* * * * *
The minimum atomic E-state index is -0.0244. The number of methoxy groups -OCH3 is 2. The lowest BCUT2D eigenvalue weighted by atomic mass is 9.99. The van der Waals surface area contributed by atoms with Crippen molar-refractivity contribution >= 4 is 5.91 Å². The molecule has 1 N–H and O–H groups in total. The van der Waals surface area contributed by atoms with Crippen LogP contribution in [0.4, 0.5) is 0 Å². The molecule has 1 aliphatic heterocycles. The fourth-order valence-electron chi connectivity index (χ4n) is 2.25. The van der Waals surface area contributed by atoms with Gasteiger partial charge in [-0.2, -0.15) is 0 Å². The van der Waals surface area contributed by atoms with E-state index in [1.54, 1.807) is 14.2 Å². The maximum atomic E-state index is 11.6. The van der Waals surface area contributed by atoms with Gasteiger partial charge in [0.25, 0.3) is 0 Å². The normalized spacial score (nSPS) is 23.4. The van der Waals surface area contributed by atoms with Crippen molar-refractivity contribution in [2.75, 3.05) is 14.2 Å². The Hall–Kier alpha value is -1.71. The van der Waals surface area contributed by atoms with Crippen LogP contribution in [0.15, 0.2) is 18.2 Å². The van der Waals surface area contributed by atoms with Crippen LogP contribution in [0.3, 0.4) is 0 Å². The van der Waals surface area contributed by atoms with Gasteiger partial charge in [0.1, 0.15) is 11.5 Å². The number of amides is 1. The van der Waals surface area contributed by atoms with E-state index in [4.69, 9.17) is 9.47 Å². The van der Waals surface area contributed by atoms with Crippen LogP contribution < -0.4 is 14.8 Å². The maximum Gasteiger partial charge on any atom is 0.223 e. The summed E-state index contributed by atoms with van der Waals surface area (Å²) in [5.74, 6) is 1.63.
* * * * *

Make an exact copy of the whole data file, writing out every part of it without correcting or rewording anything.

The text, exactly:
The minimum atomic E-state index is -0.0244. The number of methoxy groups -OCH3 is 2. The lowest BCUT2D eigenvalue weighted by atomic mass is 9.99. The van der Waals surface area contributed by atoms with Crippen molar-refractivity contribution >= 4 is 5.91 Å². The molecule has 1 N–H and O–H groups in total. The van der Waals surface area contributed by atoms with Crippen LogP contribution in [0.4, 0.5) is 0 Å². The molecule has 1 aliphatic heterocycles. The fourth-order valence-electron chi connectivity index (χ4n) is 2.25. The van der Waals surface area contributed by atoms with Gasteiger partial charge in [-0.2, -0.15) is 0 Å². The van der Waals surface area contributed by atoms with E-state index in [1.54, 1.807) is 14.2 Å². The maximum atomic E-state index is 11.6. The van der Waals surface area contributed by atoms with Gasteiger partial charge in [0.25, 0.3) is 0 Å². The normalized spacial score (nSPS) is 23.4. The van der Waals surface area contributed by atoms with Crippen molar-refractivity contribution in [2.75, 3.05) is 14.2 Å². The Hall–Kier alpha value is -1.71. The van der Waals surface area contributed by atoms with Crippen LogP contribution in [0.15, 0.2) is 18.2 Å². The van der Waals surface area contributed by atoms with Crippen LogP contribution in [0.3, 0.4) is 0 Å². The van der Waals surface area contributed by atoms with Gasteiger partial charge in [0.1, 0.15) is 11.5 Å². The number of amides is 1. The van der Waals surface area contributed by atoms with E-state index in [4.69, 9.17) is 9.47 Å². The van der Waals surface area contributed by atoms with Crippen LogP contribution < -0.4 is 14.8 Å². The maximum Gasteiger partial charge on any atom is 0.223 e. The summed E-state index contributed by atoms with van der Waals surface area (Å²) in [5.74, 6) is 1.63.